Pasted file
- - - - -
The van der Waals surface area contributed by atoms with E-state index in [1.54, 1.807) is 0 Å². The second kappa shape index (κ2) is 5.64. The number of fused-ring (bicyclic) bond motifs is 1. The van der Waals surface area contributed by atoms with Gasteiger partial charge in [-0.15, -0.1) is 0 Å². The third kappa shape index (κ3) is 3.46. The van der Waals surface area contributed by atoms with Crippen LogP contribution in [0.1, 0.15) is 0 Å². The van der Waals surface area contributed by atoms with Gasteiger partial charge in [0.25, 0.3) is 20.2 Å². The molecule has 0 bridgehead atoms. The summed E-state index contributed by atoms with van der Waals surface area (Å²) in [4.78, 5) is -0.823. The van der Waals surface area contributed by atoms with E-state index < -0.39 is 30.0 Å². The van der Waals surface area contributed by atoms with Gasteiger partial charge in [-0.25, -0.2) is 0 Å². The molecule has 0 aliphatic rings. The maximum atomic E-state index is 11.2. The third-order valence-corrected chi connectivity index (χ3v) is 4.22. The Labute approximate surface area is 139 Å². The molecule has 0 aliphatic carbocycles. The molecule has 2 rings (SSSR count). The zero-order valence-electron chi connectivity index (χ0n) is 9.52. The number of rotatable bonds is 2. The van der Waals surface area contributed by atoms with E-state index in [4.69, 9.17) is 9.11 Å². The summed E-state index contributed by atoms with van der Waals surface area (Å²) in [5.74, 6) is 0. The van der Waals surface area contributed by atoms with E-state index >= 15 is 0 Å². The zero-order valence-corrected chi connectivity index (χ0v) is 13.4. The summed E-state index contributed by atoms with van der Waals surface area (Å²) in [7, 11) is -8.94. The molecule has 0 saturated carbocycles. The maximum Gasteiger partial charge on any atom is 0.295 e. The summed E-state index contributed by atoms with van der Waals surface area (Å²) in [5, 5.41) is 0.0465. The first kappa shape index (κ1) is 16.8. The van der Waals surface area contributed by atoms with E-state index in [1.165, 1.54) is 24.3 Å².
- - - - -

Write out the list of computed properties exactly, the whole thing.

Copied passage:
The van der Waals surface area contributed by atoms with E-state index in [1.54, 1.807) is 0 Å². The second kappa shape index (κ2) is 5.64. The number of fused-ring (bicyclic) bond motifs is 1. The van der Waals surface area contributed by atoms with Gasteiger partial charge in [-0.15, -0.1) is 0 Å². The third kappa shape index (κ3) is 3.46. The van der Waals surface area contributed by atoms with Crippen LogP contribution in [0.1, 0.15) is 0 Å². The van der Waals surface area contributed by atoms with Gasteiger partial charge in [0.25, 0.3) is 20.2 Å². The molecule has 0 bridgehead atoms. The summed E-state index contributed by atoms with van der Waals surface area (Å²) in [4.78, 5) is -0.823. The van der Waals surface area contributed by atoms with E-state index < -0.39 is 30.0 Å². The van der Waals surface area contributed by atoms with Gasteiger partial charge in [-0.25, -0.2) is 0 Å². The molecule has 0 aliphatic rings. The maximum atomic E-state index is 11.2. The third-order valence-corrected chi connectivity index (χ3v) is 4.22. The Labute approximate surface area is 139 Å². The molecule has 0 aliphatic carbocycles. The molecule has 2 rings (SSSR count). The zero-order valence-electron chi connectivity index (χ0n) is 9.52. The number of rotatable bonds is 2. The van der Waals surface area contributed by atoms with E-state index in [4.69, 9.17) is 9.11 Å². The summed E-state index contributed by atoms with van der Waals surface area (Å²) in [5.74, 6) is 0. The van der Waals surface area contributed by atoms with E-state index >= 15 is 0 Å². The zero-order valence-corrected chi connectivity index (χ0v) is 13.4. The summed E-state index contributed by atoms with van der Waals surface area (Å²) in [7, 11) is -8.94. The molecule has 0 saturated carbocycles. The maximum Gasteiger partial charge on any atom is 0.295 e. The summed E-state index contributed by atoms with van der Waals surface area (Å²) in [5, 5.41) is 0.0465. The first kappa shape index (κ1) is 16.8. The van der Waals surface area contributed by atoms with E-state index in [1.165, 1.54) is 24.3 Å².